' r o ~ o s erule,
47 Fed. Reg. 27207 (Jun 23, 1982).
consistent with its language, so as to best effectuate its goals.4
This mean$ looking to the economic reality of the relationship
between a manufacturer or importer and other entities and applying
the exemption only to those manufacturers or importers who truly
have limited resources available to them and upon whom reporting
would be a burden.
Respondent has treated much of the information on which it has
based its argument as confidential information for reasons which
are not entirely clear. This much, however, Respondent has
disclosed., Respondent is owned by a partnership formed by ,three
non-rasident aliens on behalf of themselves and other individuals.
The partners also hold iherests , in "Foreign Entities" located
outside the United States. Since individuals, according to
0 Respondent, would form any link between Respondent and any foreign
entity, there is no basis under the regulation for combining the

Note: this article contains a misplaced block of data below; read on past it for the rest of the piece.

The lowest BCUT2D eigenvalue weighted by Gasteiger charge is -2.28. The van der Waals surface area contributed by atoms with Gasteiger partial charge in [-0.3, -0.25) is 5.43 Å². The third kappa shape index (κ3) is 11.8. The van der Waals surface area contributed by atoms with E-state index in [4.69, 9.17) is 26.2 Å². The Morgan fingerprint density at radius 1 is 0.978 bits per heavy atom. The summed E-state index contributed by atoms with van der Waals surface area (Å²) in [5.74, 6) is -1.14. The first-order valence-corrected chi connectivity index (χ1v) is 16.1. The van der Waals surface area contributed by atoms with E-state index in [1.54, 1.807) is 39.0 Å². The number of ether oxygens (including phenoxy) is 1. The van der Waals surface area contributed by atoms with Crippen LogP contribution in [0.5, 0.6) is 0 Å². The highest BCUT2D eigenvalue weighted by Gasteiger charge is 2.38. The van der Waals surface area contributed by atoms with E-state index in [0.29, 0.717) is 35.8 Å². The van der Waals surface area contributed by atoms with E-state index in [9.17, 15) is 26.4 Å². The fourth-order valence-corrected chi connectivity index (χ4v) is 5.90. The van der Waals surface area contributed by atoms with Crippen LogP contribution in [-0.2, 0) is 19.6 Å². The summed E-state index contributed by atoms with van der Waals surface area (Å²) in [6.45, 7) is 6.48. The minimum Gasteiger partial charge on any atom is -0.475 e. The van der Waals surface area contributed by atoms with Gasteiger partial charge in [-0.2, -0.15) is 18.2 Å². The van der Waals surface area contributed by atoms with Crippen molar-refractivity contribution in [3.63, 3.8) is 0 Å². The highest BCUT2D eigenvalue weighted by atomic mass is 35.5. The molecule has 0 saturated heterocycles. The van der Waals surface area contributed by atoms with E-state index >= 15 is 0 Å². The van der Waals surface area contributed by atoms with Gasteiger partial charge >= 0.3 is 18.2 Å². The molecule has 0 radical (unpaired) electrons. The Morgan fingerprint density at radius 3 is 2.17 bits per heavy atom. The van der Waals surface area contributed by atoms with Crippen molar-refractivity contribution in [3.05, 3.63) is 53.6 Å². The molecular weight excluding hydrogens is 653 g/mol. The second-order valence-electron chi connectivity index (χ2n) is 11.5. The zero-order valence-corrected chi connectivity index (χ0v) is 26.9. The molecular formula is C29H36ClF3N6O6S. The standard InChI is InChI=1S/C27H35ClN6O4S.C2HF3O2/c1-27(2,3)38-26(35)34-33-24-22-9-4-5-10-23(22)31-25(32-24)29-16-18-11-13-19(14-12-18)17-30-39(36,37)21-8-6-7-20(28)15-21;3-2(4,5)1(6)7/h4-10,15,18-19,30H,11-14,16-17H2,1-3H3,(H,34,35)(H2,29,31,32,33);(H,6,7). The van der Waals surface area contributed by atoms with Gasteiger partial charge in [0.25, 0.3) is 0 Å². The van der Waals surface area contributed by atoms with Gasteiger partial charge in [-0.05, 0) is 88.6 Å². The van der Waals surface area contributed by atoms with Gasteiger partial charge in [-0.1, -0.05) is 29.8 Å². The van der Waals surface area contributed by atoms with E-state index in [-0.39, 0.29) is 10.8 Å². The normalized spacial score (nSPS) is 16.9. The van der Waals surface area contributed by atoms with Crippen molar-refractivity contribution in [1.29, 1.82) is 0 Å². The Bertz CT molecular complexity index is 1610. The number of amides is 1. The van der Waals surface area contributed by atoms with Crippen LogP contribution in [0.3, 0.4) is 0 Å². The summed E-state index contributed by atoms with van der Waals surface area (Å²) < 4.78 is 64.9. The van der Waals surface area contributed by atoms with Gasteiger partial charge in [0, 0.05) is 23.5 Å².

sales of any foreign entity with Respondent's to determine whether
the total combined sales exceed $40 million. The regulation intends
to combine only the sales of companies and the subsidiaties which
they directly own or control
I disagree. The purpose of the exemption. is to lighten the
reporting burden on firms with limited resources. So the test'
Tchere~ninv. Kniaht, 384 U.S. 332, 336 (1967).
* For example, I am unable to understand why Respondent has
deleted as V B I w on page 9 of its memorandum, language which it has
disclosed in other parts of its memorandum. The net .effect is
simply to make the redacted version of the argument virtually
unintelligible as well as to inhibit the content of what Respondent
would regard as permissible disclosure.
should be what resources are available to a reporting entity by
reason of its relationship to other business enterprises. The
regulation does not require that the businesses of the parent and
subsidiary be related for purpose of counting total sales nor ddes
combining sales depend upon the extent to which the parent company
actually exercises its control over the subsidiary's operations,
If companies X and Y are owned in common or are both